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Re: More on dispatching by function return type

On Dec 16, 2003, at 5:05 PM, Ken Shan wrote:

> John Clements claims (I think correctly) that "you can't write down a
> deterministic operational semantics for Haskell that doesn't involve
> the result of the type proof".  He also says that "for other languages,
> you can", excluding C because it is nondeterminism.  In fact, even a
> deterministic C++ doesn't have a deterministic operational semantics
> that doesn't involve the result of the type proof, because -- although
> C++ doesn't resolve overloading by return type -- you can use output
> reference arguments to rewrite your C++ code to always return void.
> Indeed, I can write
>     int x;
>     cin >> x;
>     return x/2;
> as well as
>     bool x;
>     cin >> x;
>     return !x;
> to take advantage of overloading on operator>>.  In C++, such use of
> overloading does not make my program more concise, because I need to
> write down the type of x explicitly.  A more trivial example of how
> types affect behavior in C++ is
>     struct A { A() { cout << "Constructing A" << endl; }
>     struct B { B() { cout << "Constructing B" << endl; }
>     int main() { A x; }
> Here the type of x affects which constructor gets called.  Of course,
> you could regard the type declaration for x to be part of the program
> proper rather than an annotation, but then again, one could regard type
> annotations in Haskell to be part of the program proper rather than an
> annotation, and devise an operational semantics whose very first stage
> performs type-checking and type-class overloading resolution.

This is exactly the distinction I'm getting at.  An operational 
semantics whose domain is "programs the programmer writes down" is 
going to get to see the types written down by the programmer, and _not_ 
those inferred by the type system. So the C++ situation is different 
from the Haskell situation.  A "very first stage" which performs 
type-checking is explicitly fenced out by the oracular type-checker I 
tried to describe before.

At the end of the day, this is an argument about a sociological 
problem: how confused can the programmer get?  My point is that I can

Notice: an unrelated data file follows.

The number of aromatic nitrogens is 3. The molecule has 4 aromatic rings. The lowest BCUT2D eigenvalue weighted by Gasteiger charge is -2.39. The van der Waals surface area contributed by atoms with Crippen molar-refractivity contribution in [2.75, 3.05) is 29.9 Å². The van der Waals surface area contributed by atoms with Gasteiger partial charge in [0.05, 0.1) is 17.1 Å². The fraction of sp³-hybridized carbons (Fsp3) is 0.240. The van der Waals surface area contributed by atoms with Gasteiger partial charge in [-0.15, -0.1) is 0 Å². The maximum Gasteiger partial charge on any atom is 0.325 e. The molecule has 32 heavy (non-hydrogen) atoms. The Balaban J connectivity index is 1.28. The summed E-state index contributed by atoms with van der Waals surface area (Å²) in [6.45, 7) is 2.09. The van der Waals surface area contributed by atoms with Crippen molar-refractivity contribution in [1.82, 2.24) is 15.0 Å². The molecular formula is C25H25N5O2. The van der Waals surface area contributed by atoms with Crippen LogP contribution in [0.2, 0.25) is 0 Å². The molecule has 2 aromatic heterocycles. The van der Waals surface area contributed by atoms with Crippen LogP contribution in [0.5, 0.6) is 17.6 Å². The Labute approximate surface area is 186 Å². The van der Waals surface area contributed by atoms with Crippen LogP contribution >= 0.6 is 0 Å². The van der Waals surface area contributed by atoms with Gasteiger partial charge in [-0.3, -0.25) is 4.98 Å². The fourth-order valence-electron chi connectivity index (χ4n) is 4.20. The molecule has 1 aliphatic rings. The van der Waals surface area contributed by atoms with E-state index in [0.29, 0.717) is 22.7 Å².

draw a fairly well-defined "line in the sand" between languages which 
"have an operational semantics" and those which don't.  The problem 
here is one of locality: how far away in the program do I have to look 
in order to understand what's happening in my little corner of it?  In 
languages like ML, Scheme, etc. etc. etc., I can figure out what a 
function call will do, knowing only the inputs and the code of the call 
itself (plus all that icky mutable state).  In the scenario you've 
described, Haskell appears to make that impossible.

Let me take a step back, as well, and point out that the _whole_point_ 
of purely functional programming is to enable componential reasoning 
about program fragments; it's curious that Haskell, of all languages, 
would break this.

Keep in mind that I have no problem at all with inference as a part of 
type-checking; ML falls into the "has an operational semantics" 
category, as far as I can tell.  It's just that the result of 
type-checking is simply a "yea" or "nay" on whether the program is 


Here's the other side of the coin, as I see it: Macros.  Macros (e.g. 
in Scheme) _also_ have the "bad" property that unless I know what 
macros are present, I cannot hope to understand what a piece of code 
does.  My take on this (not an original thought, of course) is that the 
macros are part of the language, and not part of the program, so the 
operational semantics for a program written in Scheme must already take 
into account the macros that are present.

So how does this apply to Haskell?  It would appear that Haskell's type 
classes are a different form of program abstraction, and therefore that 
just as a Scheme program expands away the macros to reveal the "core" 
program, a Haskell program is elaborated through type class resolution 
and type checking into the "core" program.  The difference I'm 
suggesting is that in the Scheme case, I can push these expansion rules 
into the language's semantics, because they're not whole-program 
transformations.  In Haskell, on the other hand, type-class resolution 
and type-checking certainly appear (pardon my ignorance) to be global